7 Things You Didn’t Know About The United States’ Official Language

And while we’re at it, what is an official language, anyway?

An official language refers to the language (or multiple languages) that a country’s government uses for official business. The practice of adopting — or not adopting — an official language can become highly controversial. After all, language intimately intersects with heritage and national identity, which both elicit strong reactions and opinions from people. With that in mind, what is the official language of the United States? We’ve got the answer, and six other facts you probably didn’t know about the U.S. official language.

1. The United States has no official language

It’s true, there’s no official language of the United States at the federal level. The debate about whether or not to adopt an official language has been going on since at least the 1750s. Still, the vast majority of people in the United States speak English (about 275 million), which makes it the country’s de facto (in practice, instead of in law) official language.

2. Over half the states in the U.S. have made English an official language

Although there are no laws stating that English is the official language at the federal level, 31 states have their own laws proclaiming it as the official language on the state level, which usually just means it has to be used for government communications. 

3. Three states have other official languages in addition to English

Hawaii became a state in 1959, and it’s been bilingual since then with Hawaiian and English sharing official status. Since then, South Dakota made Sioux an official language, and Alaska added more than 20 indigenous languages.

4. Speaking a foreign language in public was once illegal in parts of the U.S.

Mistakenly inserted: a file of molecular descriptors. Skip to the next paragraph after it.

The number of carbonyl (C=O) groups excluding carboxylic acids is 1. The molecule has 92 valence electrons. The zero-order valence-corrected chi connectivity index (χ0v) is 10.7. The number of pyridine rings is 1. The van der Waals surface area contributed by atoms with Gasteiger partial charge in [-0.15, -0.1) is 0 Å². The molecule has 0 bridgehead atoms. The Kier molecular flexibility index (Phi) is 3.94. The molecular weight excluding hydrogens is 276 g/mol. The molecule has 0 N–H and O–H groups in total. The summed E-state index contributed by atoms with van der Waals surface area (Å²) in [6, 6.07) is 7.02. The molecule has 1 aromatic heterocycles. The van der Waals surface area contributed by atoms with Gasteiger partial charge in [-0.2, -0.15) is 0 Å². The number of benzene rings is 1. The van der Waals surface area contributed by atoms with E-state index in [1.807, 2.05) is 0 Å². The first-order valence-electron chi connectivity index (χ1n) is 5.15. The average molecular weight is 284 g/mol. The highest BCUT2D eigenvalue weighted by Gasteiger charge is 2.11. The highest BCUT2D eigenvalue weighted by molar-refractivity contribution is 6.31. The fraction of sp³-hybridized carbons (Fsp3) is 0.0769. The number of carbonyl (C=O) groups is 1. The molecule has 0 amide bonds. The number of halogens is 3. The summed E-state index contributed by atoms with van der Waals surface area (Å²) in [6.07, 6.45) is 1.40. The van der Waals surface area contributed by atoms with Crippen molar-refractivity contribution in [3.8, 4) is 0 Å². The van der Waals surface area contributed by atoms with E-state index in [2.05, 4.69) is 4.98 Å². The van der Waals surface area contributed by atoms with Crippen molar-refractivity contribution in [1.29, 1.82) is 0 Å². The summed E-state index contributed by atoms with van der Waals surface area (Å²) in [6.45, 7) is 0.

During and after World War I, when anti-German sentiment was high in the United States, parts of the Midwest made it a crime to speak German and other foreign languages in public. And there were several other periods when speaking a foreign language in the United States was considered dangerous.

5. Today, the U.S. remains a melting pot of languages

There may be no official language, but there are at least 350 different languages spoken in the United States. After English, the top five in terms of native speakers are Spanish, Chinese (including Cantonese, Mandarin and other varieties), French (and French Creole), Tagalog and Vietnamese. Note: this list is likely to change after the 2020 Census.

6. Even among native English speakers, there’s a ton of variation in the language

There are at least 24 dialects of American English spoken in the United States, according to linguist Robert Delaney, who developed a map of the United States by regional dialect. Delaney writes that a dialect has its “own grammar, vocabulary, syntax, and common expressions as well as pronunciation rules,” which set it apart from an accent, which refers only to the way words are pronounced.

7. And one more thing: German was never under consideration to be an official language

There’s a compelling story that German was once “one vote away” from becoming the official language of the United States, but it’s a myth. In 1795, there was a vote on whether to print the federal laws in both German and English. A vote to adjourn and discuss the recommendation again failed by 42 to 41, which is how historians believe the story began that German was a hair’s breadth away from becoming an official language.

Note: An earlier version of this article mentioned Hawaiian Pidgin English being an official language of Hawaii. While it was made an official census language for Hawaii in 2015, that is separate from being an official language of the state.

Learn a new language today.
Try Babbel